That’s often the fallback of woos when the lack of evidence for their claims is exposed – “what’s the harm?” The desperate last argument goes something like, “OK, maybe there’s no evidence for [brand of woo], but what’s the harm in believing it?” Of course, it’s a red herring - paint the skeptics as mean for arguing against their harmless woo, and they can escape having to admit their woo is nonsense.
Of course, woo does cause harm. Just ask Mark Klass or the parents of Shawn Hornbeck, for example. Or the police who are forced to waste time chasing the lame guesses of “psychics” such as Allison Dubois. Don’t forget the time wasted by the authorities looking for Elizabeth Smart’s dead body where the PsiTech fraudsters claimed it was buried.
So called “alternative medicine” might not harm people directly (homeopathy’s only water, after all), but when it causes people to adopt quackery in place of the real medicine that could save their lives, it does do harm.
As I’ve said before, all skeptics should have responses such as the above, ready. The Skeptics' Dictionary has a What's the harm? archive that is worth consulting. Now there is also a website called What’s The Harm? It aims to record the numerous instances where woo has actually verifiably caused harm. As they say, “2,427 people killed, 117,711 injured and over $115,461,902 in economic damages”. I think the $902 at the end is pretending a degree of accuracy that isn’t really there, but minor niggles notwithstanding, it’s a great resource.
The site is pretty new and is of course a work in progress. If you have any examples, the webmaster would love to hear from you. The strength and success of this site in my view, will be in submissions they receive from readers, so please consider sending them any cases that you are aware of. Please read their criteria, and check first that the case you’re submitting isn’t already there. Also, include citations to support your case – it is a skeptics’ site, after all. The webmaster has the following tips, if you feel like being proactive and searching for some additional cases with The Google:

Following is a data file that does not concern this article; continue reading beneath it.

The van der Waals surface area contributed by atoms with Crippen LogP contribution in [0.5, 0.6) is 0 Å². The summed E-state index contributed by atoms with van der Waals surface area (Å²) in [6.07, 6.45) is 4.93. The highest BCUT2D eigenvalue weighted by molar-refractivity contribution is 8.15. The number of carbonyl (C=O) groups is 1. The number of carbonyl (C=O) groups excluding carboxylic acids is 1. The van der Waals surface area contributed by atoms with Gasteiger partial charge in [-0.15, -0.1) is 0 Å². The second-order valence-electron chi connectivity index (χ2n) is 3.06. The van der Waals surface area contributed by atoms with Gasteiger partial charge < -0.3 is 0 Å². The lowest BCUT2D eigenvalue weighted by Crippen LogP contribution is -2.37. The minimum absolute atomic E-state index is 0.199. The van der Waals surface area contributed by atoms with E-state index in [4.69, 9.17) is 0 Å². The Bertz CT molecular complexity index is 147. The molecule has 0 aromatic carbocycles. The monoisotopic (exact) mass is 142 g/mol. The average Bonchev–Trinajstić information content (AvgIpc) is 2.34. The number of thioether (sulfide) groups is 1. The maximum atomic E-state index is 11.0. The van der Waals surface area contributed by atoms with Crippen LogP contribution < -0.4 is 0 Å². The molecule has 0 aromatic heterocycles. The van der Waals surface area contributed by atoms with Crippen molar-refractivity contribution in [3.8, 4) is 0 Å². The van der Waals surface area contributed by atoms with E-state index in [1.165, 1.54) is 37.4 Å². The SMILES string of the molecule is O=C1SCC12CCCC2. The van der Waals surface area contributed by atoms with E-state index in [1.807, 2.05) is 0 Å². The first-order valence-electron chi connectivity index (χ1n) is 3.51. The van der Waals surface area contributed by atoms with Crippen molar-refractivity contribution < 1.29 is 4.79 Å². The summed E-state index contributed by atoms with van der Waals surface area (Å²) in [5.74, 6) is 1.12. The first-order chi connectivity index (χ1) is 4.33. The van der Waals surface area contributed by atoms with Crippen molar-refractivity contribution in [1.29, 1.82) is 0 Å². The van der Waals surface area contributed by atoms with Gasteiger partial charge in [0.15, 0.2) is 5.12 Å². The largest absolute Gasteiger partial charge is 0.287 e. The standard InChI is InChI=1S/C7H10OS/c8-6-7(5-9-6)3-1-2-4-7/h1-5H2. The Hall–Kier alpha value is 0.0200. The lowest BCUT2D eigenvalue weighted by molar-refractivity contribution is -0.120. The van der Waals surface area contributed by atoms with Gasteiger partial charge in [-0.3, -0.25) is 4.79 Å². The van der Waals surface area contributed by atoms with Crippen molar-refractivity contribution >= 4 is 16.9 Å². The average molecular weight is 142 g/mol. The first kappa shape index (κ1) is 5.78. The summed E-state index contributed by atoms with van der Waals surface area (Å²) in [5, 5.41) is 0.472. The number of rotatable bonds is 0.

Tip 1: Simply combining the name of some form of woo with the word "died" or "injured", often gets amazing results. For example, "naturopath died".
Tip 2: Use the archive search on Google News. You can search older news at Google. There are tools there to limit the year as well.
Tip 3: Please check the site to see if I already have the case! No sense wasting your time on something I already have. However, if you find a link that is better than the link I'm using on a given story, feel free to send that in.
Tip 4: Pick a category I don't have many cases in. If you don't have a favorite form of woo that you would rather concentrate on, browse the whatstheharm.net topics list and pick a topic I have under 20 cases in. (There are a bunch). This makes it easier to avoid having to scroll through stories I already have while searching.
Tip 5: If you have non-web resources available, use them. Anybody have access to Lexis/Nexis or other non-public databases? Many news web sites cycle their stories very quickly. I've had some of my links go stale just in the four months I've been doing this. But those pay databases keep everything. I'm thinking the same search techniques that I mention above might work well there.
Given time I expect the number of cases included to be huge.
Of course, some woos will argue that, for example, real medicine can also cause harm, medical mistakes are made, wrong medications prescribed etc. That’s of course true, but real medicine also has a benefit and so there is a risk / reward trade off. Woo has no benefit and so there is no risk / reward trade off, only risk / risk. This site aims to quantify some of that risk, and certainly shows that woo does, in fact, cause harm.